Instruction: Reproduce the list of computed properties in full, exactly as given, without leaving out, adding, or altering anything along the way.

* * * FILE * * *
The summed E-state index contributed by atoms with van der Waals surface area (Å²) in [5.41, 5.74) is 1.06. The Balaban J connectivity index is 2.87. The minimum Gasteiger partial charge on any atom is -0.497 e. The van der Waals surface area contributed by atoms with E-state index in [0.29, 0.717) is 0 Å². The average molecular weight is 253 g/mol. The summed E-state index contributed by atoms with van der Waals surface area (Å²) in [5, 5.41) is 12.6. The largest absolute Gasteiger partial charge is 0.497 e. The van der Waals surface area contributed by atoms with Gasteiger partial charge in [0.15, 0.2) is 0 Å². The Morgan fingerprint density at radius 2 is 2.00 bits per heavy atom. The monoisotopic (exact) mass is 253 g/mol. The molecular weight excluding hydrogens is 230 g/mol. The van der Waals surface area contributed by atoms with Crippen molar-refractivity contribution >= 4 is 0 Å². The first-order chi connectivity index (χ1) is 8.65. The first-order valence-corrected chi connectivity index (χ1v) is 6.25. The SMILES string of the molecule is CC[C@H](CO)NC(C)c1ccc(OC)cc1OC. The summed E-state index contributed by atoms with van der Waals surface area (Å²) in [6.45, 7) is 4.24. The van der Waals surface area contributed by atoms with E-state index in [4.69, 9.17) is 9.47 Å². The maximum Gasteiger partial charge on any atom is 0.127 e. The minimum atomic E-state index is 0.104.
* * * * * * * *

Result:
The summed E-state index contributed by atoms with van der Waals surface area (Å²) in [5.41, 5.74) is 1.06. The Balaban J connectivity index is 2.87. The minimum Gasteiger partial charge on any atom is -0.497 e. The van der Waals surface area contributed by atoms with E-state index in [0.29, 0.717) is 0 Å². The average molecular weight is 253 g/mol. The summed E-state index contributed by atoms with van der Waals surface area (Å²) in [5, 5.41) is 12.6. The largest absolute Gasteiger partial charge is 0.497 e. The van der Waals surface area contributed by atoms with Gasteiger partial charge in [0.15, 0.2) is 0 Å². The Morgan fingerprint density at radius 2 is 2.00 bits per heavy atom. The monoisotopic (exact) mass is 253 g/mol. The molecular weight excluding hydrogens is 230 g/mol. The van der Waals surface area contributed by atoms with Crippen molar-refractivity contribution >= 4 is 0 Å². The first-order chi connectivity index (χ1) is 8.65. The first-order valence-corrected chi connectivity index (χ1v) is 6.25. The SMILES string of the molecule is CC[C@H](CO)NC(C)c1ccc(OC)cc1OC. The summed E-state index contributed by atoms with van der Waals surface area (Å²) in [6.45, 7) is 4.24. The van der Waals surface area contributed by atoms with E-state index in [4.69, 9.17) is 9.47 Å². The maximum Gasteiger partial charge on any atom is 0.127 e. The minimum atomic E-state index is 0.104.